This FAQ has been broken down into two parts:


This section will guide you through the main steps to building an email template in OpenCRM. You should refer to the email template called 'Basic Email Template Eg' which can be found in your system templates folder. Please note that on completion of this section, the email template you will have built (and our eg template) will NOT be fully compatible style-wise across all email clients, but will be satisfactory.


This section is aimed at the slightly more code-savvy User, however, we hope that anyone would be able to give it a go. You should refer to the email template called 'Advanced Email Template Eg' which can be found in your system templates folder. By completing this section, you should be able to build a bulletproof email template which is cross email client compatible.

Pre Build

1. Create a design

Your design could be sketched out either digitally or on paper. The main aim is to really understand how you want your final email to look. Think about the layout, the message you would like to communicate and the styling you would like to use.

This is the design we put together for our example email template:

2. Create/source images

Create or source the images you would like to use for your template. We recommend you save these as jpegs. Useful information on using images in emails can be found here. If you are going to build the template that we are using as an example, you can find all of the relevant images attached.

3. Make text plain

Copy all text into Text Edit or Notepad and 'Make Plain Text'. Again, if you are building our example, the text file is attached to this FAQ.

4. Colour Codes

Note hexadecimal or RGB colour codes for the colours you would like to use in your design.

5. Create your template

Administrators and System Configurators are able to create, edit, duplicate and delete Email Templates. In order to create a new template, go to the Email Templates go to Settings > Communication Templates > Email Templates > New Template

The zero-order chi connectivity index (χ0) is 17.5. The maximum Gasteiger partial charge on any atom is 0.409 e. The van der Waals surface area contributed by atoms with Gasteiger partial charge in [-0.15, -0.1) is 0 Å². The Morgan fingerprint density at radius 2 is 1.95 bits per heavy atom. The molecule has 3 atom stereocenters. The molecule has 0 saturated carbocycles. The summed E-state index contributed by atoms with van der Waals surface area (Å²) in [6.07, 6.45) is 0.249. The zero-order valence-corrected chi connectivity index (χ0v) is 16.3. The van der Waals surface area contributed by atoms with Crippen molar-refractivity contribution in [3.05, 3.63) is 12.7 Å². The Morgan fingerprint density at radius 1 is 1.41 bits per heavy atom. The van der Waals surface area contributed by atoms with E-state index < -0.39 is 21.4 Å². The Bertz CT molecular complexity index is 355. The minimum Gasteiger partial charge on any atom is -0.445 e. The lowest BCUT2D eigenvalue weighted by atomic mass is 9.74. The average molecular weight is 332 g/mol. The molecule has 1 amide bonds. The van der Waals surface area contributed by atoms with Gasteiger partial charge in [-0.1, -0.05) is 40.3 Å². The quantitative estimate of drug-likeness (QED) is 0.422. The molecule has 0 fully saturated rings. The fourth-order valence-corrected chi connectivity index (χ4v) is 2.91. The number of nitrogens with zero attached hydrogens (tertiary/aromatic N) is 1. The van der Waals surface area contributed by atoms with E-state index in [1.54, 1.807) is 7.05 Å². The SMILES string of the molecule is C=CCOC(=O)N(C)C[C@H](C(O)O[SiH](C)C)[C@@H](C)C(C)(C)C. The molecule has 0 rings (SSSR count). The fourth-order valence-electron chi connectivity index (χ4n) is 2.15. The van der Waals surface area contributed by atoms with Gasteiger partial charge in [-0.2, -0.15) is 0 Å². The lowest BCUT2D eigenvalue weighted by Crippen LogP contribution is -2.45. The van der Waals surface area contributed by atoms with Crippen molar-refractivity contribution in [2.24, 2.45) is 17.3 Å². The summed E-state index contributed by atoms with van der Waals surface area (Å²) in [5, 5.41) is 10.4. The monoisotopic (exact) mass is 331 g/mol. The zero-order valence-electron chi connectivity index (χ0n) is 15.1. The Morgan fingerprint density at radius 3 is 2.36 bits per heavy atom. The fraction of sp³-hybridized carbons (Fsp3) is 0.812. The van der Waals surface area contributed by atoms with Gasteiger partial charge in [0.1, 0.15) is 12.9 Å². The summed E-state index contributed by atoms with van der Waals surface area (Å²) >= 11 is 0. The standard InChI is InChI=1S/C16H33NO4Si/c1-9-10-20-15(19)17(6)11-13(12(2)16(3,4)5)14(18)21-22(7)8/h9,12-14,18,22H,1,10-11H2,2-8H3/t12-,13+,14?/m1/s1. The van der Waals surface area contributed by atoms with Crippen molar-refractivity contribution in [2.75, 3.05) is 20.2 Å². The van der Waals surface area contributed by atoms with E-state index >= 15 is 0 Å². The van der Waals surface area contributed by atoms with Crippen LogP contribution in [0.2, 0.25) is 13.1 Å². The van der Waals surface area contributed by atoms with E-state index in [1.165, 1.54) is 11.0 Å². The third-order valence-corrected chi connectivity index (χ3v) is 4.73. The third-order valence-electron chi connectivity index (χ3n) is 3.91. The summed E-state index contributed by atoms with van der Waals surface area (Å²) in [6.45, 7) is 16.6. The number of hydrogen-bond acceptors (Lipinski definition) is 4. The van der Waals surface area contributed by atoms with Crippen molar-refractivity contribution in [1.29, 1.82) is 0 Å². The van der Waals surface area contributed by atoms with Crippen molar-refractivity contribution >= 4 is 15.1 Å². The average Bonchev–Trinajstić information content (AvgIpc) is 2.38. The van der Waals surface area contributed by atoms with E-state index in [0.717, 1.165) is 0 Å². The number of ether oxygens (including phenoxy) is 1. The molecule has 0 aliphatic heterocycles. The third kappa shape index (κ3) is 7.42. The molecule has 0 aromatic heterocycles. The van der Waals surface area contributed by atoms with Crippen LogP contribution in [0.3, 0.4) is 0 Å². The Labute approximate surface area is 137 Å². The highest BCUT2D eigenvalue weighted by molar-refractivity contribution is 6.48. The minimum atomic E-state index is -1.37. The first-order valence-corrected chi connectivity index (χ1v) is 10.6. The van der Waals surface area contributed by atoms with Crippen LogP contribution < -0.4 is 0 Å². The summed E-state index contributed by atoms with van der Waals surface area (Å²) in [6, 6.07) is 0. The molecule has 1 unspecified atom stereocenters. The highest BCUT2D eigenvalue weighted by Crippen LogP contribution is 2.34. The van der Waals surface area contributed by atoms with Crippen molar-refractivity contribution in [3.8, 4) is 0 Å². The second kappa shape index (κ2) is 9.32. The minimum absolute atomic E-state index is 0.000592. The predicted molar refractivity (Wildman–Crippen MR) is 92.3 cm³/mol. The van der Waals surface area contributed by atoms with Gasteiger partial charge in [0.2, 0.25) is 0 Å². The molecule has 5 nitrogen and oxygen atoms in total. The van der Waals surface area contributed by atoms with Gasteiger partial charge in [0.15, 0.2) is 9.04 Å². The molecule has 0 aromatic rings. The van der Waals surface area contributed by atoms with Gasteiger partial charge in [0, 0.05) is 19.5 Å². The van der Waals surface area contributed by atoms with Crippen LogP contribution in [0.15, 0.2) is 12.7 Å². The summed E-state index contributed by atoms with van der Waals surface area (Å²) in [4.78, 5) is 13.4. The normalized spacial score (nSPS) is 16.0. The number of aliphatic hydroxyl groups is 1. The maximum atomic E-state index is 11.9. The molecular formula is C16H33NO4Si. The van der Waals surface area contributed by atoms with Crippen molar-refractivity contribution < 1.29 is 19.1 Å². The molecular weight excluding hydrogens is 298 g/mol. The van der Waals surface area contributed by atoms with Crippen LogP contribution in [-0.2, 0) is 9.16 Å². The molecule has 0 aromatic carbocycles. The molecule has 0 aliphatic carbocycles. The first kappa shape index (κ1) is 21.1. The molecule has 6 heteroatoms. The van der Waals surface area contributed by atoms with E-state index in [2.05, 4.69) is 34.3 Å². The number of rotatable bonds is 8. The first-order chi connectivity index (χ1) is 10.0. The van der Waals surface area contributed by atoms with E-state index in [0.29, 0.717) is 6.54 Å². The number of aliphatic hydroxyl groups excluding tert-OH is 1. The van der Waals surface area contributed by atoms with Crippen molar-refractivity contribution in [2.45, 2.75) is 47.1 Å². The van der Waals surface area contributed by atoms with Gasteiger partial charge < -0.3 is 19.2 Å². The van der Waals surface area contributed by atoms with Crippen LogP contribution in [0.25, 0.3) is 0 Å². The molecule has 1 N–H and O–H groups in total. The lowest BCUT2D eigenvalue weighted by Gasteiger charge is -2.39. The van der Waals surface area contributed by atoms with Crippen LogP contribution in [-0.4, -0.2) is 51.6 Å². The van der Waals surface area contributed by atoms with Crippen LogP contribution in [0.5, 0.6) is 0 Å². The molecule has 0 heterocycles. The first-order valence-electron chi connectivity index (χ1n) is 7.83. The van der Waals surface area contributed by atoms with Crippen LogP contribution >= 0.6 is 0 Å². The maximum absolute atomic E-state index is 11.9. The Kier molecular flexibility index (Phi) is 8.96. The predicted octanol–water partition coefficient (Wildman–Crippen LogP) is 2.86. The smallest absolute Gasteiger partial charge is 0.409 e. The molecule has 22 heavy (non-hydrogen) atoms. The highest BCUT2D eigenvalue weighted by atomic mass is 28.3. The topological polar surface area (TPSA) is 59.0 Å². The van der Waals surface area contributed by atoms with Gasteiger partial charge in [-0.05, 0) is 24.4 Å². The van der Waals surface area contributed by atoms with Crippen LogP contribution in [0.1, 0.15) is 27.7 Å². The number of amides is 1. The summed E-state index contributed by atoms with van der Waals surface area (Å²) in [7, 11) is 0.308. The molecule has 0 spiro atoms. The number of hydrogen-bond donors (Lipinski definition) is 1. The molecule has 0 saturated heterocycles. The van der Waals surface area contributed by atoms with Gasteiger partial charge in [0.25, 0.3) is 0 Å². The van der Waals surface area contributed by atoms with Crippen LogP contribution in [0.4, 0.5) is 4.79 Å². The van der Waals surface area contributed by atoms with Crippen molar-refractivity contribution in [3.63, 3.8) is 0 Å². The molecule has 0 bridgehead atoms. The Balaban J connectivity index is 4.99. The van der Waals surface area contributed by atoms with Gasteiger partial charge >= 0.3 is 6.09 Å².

Fill in the Folder, Template Name and Subject fields as per either our example or as relevant. Click 'Save', then navigate back to the template you just created, click the link to it then and click 'Edit'.

Part 1 - How to build an email template (Basic)

All of this section of the FAQ can be completed using the tools within the TinyMCE Editor Toolbar (We have highlighted any toolbar actions in blue so you know where to look at this stage), except the first step where we will go into the source code very briefly.

We recommend always working with the main editor tool bar open,  and the screen on full-screen view.

1. Default text styling & basic code tidy up

In source code remove excess styling from the 'head' of the default template. Manually add in default text styling 'div' (SeeFAQ for details). Click back into the normal editor view.

2. Create table 

A table is a simple and effective way to build a basic email template layout. You should see in our layout design how this can easily translate into a table of 5 rows with the middle one split into two.

The settings for our template eg are - 600px width, centre aligned, 5 rows, 2 columns, 0 cell pacing, 0 cell padding

3. Merge cells

Most of our design is based on a one column layout, except for the one main content section with an image. Therefore you will need to merge all of the cells right (except the main content/middle one) by right clicking within the cell and selecting 'cell properties'.

4. Style cells 

You can add background colours and text alignment to cells via 'cell properties' too. Add a green background (#b2d01b) to the second and fourth row cells. Add centre and middle alignment for the content of all cells except the main content cell which will stay at the default (which is left alignment) for now.

5. Add logo

Click within the top cell of the table, using the image editor , copy and paste in the URL of your image location or choose to Browse Server to upload an image into OpenCRM. Add Alternative Text (ALT), alignment, hyperlinks and target - in this example we have set the target to '_blank' so that the webpage loads in a separate window/tab.  

6. Add Text

From your plain text document, Copy and Paste your text into each cell. To style the text highlight the text and use the styling tools to add colours, sizes, font weight and alignment etc.